> companies pursuing the new approach.
> "It's a hot space," says Josh Becker, an associate at Redpoint
> Ventures, a Menlo Park, Calif., venture-capital firm. Business plans
> are coming in, he says, mostly from "really young hackers. The next
> month will be key. That's when a lot of the winners will be
> incubated."
> Skeptics, and there are many, say the accumulating froth over
> peer-to-peer reminds them of other big ideas that came and went
> without ever living up to overheated predictions, like "push
> computing," which in 1996 was set to replace traditional Web browsing
> as the way people would access the Internet.
> In peer-to-peer computing, two computers -- such as those belonging
> to two home Internet users -- connect to each other directly, without
> the help of the massive central machines that traditionally run big
> Web sites like Yahoo! Inc. Napster, which spawned interest in the
> technology, is considered peer-to-peer because users of the program,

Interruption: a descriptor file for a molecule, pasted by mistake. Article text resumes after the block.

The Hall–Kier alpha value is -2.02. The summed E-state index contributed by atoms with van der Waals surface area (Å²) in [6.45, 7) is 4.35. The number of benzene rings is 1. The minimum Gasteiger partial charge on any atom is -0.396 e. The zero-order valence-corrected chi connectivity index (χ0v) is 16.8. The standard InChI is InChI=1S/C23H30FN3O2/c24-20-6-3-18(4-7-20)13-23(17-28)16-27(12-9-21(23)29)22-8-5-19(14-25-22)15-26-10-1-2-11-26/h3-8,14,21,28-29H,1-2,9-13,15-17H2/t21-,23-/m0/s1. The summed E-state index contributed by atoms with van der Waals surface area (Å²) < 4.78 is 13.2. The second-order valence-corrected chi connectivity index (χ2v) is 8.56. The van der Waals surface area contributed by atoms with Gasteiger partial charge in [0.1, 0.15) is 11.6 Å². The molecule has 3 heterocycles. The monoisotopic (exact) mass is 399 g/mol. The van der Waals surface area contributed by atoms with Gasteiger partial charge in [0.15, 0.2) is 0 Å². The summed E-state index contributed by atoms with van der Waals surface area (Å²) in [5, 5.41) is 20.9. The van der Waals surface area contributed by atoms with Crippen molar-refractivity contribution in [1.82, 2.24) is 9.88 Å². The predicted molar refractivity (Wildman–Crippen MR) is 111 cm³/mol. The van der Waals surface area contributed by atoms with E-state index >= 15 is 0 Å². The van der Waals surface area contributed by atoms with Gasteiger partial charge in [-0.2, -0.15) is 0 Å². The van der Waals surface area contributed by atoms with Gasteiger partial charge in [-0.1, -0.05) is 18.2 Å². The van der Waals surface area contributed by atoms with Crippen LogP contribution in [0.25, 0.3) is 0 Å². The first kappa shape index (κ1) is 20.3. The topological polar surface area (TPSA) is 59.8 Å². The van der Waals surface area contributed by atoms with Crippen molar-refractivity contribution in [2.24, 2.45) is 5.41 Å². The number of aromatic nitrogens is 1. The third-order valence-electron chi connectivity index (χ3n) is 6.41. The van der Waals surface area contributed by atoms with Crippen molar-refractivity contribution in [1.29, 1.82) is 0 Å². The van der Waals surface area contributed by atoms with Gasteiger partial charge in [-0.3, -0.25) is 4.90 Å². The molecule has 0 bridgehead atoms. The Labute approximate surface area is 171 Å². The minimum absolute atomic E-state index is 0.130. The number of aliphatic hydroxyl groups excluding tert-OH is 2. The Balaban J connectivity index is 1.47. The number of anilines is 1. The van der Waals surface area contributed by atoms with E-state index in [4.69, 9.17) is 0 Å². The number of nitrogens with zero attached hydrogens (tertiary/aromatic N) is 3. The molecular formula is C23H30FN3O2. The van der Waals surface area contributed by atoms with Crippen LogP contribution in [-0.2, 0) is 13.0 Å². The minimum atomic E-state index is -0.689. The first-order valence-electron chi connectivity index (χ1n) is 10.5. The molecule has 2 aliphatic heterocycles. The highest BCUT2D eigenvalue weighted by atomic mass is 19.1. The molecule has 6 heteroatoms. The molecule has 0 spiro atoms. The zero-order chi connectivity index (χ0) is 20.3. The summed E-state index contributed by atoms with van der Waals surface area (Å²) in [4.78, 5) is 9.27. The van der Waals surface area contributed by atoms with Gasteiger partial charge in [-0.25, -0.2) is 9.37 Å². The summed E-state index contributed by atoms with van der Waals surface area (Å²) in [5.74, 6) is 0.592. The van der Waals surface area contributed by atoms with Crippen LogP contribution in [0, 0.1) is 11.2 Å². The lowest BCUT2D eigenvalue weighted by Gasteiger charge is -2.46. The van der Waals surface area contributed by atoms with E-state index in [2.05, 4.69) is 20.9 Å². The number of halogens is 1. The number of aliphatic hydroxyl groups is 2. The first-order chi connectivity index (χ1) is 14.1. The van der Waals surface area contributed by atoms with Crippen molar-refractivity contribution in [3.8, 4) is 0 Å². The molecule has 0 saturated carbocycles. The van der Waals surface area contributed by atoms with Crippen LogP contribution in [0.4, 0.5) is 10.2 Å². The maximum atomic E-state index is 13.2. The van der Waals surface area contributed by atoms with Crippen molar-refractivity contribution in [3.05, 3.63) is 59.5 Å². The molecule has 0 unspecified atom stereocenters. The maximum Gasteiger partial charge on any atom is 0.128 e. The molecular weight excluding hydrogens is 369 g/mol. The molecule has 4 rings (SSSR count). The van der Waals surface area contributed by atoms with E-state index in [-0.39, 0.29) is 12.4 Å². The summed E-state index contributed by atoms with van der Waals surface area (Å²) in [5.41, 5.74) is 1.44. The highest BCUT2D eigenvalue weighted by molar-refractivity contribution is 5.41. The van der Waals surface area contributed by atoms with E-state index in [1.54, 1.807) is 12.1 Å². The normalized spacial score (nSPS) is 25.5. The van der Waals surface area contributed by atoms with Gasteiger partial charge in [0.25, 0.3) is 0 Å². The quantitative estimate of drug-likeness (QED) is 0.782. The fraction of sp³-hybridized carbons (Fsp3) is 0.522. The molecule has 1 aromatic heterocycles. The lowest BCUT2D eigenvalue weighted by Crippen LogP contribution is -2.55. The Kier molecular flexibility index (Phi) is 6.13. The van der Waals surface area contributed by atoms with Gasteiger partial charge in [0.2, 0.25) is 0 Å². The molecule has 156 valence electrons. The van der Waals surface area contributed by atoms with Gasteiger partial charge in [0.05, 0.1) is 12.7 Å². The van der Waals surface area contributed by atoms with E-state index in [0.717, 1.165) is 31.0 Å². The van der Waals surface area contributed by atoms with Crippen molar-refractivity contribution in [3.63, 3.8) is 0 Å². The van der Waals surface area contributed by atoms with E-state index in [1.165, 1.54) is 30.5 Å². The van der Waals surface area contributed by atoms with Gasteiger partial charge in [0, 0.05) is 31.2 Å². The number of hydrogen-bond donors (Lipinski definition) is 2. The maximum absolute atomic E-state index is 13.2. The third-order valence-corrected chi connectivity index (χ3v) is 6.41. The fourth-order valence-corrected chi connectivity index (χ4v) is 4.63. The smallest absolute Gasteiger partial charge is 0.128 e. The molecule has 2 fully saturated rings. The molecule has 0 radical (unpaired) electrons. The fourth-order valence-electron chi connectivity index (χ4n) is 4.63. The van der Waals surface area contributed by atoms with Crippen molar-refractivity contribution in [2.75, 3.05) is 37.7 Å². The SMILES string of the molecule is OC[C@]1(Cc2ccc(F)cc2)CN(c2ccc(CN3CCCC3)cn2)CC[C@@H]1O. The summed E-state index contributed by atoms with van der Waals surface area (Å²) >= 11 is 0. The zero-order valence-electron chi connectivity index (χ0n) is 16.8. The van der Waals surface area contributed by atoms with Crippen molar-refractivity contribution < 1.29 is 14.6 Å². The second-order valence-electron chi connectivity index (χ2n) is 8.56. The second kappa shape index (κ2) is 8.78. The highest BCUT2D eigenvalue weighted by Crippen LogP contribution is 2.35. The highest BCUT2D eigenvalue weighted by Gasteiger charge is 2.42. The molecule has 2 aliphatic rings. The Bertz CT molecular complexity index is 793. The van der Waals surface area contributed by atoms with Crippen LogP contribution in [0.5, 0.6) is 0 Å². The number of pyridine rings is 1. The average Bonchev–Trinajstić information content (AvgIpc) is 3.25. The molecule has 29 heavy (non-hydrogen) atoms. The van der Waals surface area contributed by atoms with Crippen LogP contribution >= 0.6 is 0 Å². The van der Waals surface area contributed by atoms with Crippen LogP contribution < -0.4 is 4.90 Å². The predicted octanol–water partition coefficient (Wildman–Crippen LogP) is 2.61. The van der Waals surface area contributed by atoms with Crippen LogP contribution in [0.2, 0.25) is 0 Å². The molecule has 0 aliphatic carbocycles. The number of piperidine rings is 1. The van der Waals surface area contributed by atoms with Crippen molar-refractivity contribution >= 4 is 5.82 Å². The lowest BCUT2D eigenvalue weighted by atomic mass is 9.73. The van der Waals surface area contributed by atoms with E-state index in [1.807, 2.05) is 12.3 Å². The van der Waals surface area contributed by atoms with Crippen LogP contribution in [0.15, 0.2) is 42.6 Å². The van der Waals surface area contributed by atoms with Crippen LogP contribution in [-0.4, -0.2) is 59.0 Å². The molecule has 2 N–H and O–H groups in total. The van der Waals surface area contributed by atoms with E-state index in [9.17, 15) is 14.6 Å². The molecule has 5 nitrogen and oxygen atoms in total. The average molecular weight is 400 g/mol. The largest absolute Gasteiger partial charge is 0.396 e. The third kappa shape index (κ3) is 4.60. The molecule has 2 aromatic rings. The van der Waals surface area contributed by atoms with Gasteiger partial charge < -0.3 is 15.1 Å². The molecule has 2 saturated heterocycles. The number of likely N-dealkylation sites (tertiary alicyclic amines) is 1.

> once they learn about each other through Napster's computer, end up
> trading MP3 music files directly with each other, without Napster
> being involved. An even purer version of peer-to-peer is Gnutella, a
> Napster-like program that dispenses with the central database
> altogether.
> Napster and Gnutella are most commonly used to look for bootleg MP3
> music files. The same approach is also expected to be used for
> sharing other types of files, such as computerized copies of books
> and movies.
> Most of the investors interested in peer-to-peer these days aren't
> thinking about Napster-like applications, but rather, entirely new
> uses -- especially for new kinds of search engines to supplement the
> familiar ones offered by Yahoo and its rivals. That concept helped
> spawn InfraSearch Inc., the company Mr. Andreessen is investing in.
> The San Francisco start-up is headed by two recent graduates of the
> University of California, Berkeley: Gene Kan, 23 years old, and
> Yaroslav Faybishenko, 22. While they had little in the way of a
> formal business plan, the two men have raised nearly $2 million by
> capitalizing on investor interest in what seems like the next big
> thing.
> Mr. Kan and some friends had started a Web site about Gnutella, and
> he emerged as something of a spokesman for the software, even though
> he had nothing to do with its creation. At the same time, Mr. Kan
> started thinking about other uses for Gnutella technology, especially
> for searches. He helped put together a demonstration that was a
> primer in peer-to-peer searching.
> It connected four computers: a calculator, a database full of
> pictures, a collection of news stories and a Web site that dispensed